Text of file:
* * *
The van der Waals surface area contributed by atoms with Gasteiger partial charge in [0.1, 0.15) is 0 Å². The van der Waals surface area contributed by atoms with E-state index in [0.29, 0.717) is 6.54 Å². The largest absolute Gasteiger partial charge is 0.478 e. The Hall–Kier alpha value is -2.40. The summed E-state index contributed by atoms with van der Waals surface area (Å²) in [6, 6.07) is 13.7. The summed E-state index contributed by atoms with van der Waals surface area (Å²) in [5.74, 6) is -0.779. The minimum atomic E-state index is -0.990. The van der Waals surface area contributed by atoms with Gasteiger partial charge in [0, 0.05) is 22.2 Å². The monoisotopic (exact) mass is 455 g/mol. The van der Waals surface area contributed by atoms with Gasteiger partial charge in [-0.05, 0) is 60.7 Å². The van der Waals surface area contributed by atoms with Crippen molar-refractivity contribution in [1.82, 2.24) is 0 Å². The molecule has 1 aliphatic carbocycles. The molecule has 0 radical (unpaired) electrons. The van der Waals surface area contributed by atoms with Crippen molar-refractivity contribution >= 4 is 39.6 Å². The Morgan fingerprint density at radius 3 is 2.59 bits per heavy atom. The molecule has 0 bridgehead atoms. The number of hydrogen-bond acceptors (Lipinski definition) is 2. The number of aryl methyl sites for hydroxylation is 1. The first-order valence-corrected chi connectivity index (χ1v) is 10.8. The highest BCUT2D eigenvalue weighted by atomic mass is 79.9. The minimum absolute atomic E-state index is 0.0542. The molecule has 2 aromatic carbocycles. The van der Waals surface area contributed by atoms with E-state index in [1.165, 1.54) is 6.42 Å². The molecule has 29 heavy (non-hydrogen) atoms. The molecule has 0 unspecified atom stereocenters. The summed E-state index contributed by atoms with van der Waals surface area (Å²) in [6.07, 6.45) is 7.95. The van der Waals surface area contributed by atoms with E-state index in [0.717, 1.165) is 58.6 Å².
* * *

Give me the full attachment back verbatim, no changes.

The van der Waals surface area contributed by atoms with Gasteiger partial charge in [0.1, 0.15) is 0 Å². The van der Waals surface area contributed by atoms with E-state index in [0.29, 0.717) is 6.54 Å². The largest absolute Gasteiger partial charge is 0.478 e. The Hall–Kier alpha value is -2.40. The summed E-state index contributed by atoms with van der Waals surface area (Å²) in [6, 6.07) is 13.7. The summed E-state index contributed by atoms with van der Waals surface area (Å²) in [5.74, 6) is -0.779. The minimum atomic E-state index is -0.990. The van der Waals surface area contributed by atoms with Gasteiger partial charge in [0, 0.05) is 22.2 Å². The monoisotopic (exact) mass is 455 g/mol. The van der Waals surface area contributed by atoms with Gasteiger partial charge in [-0.05, 0) is 60.7 Å². The van der Waals surface area contributed by atoms with Crippen molar-refractivity contribution in [1.82, 2.24) is 0 Å². The molecule has 1 aliphatic carbocycles. The molecule has 0 radical (unpaired) electrons. The van der Waals surface area contributed by atoms with Crippen molar-refractivity contribution >= 4 is 39.6 Å². The Morgan fingerprint density at radius 3 is 2.59 bits per heavy atom. The molecule has 0 bridgehead atoms. The number of hydrogen-bond acceptors (Lipinski definition) is 2. The number of aryl methyl sites for hydroxylation is 1. The first-order valence-corrected chi connectivity index (χ1v) is 10.8. The highest BCUT2D eigenvalue weighted by atomic mass is 79.9. The minimum absolute atomic E-state index is 0.0542. The molecule has 2 aromatic carbocycles. The van der Waals surface area contributed by atoms with E-state index in [1.165, 1.54) is 6.42 Å². The molecule has 29 heavy (non-hydrogen) atoms. The molecule has 0 unspecified atom stereocenters. The summed E-state index contributed by atoms with van der Waals surface area (Å²) in [6.07, 6.45) is 7.95. The van der Waals surface area contributed by atoms with E-state index in [0.717, 1.165) is 58.6 Å².